Twenty years ago DC Comics brought out Digital Justice, in which a computerised Batman takes on a Joker virus. Or so Wikipedia tells me – I never read the book. The Tron-like set-up, and the promise of computerised art, just put me off. I’m no fan of video games so stories centred on such realms aren’t likely to grab me.
If the billionaires’ avatars are destroyed in the ‘game’ they pay the ultimate price. Which to this acquisitive lot isn’t death, it’s the loss of their fortunes. As luck and forward planning would have it, the game’s designer, Oracle, is on hand to run the rescue. She cybernetically suits up as an IT Batgirl – B-I.T.girl? – and saves the day, aided by a similarly souped-up Batman simulation.
With all the talk of ‘haptic interfaces’ and ‘mutation engines’ I haven’t the dongliest what’s going on but writer Grant Morrison makes it sound convincing. And thanks to artists Scott Clark and Dave Beatty, the scenes of Barbara and Bruce as computer chip chiropteras look splendid, while the simulated selves of the nervous Nabobs are typically dead-looking avatars.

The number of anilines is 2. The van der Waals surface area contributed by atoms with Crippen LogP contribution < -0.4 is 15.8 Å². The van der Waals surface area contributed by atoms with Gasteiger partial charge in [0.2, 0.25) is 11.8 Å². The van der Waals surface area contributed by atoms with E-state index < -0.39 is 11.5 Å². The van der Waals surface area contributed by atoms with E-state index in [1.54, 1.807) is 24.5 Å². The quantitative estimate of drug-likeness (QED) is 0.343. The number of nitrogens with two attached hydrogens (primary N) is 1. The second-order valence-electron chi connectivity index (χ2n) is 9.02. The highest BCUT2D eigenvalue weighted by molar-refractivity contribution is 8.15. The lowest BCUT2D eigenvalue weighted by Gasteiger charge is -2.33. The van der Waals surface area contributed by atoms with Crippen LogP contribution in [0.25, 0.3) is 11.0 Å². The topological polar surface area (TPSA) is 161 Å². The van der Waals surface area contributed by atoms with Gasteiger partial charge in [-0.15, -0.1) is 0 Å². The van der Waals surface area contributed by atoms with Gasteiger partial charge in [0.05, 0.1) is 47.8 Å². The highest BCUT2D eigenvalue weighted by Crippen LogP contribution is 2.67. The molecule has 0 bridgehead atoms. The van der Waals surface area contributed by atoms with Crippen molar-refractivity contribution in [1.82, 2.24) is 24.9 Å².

But I just don’t care. Computerised rich people threatened by computerised criminals in a computerised world … it’s that extra remove from reality that stops me feeling anything. At one point a woman named Belle apparently turns into a dog (Sebastian?), but the point escapes me. Maybe if I bought into the Tron tropes, but I like Batman flesh and blood. My Batman is the most human of heroes, one rooted in the real world; has he learned nothing from the OMAC debacle?
I could try and make links between the mindscape here and Morrison’s encounter with aliens, as detailed in his Supergods memoir, but I’m eager to move onto a comic that’s perhaps a little less clever, but more human.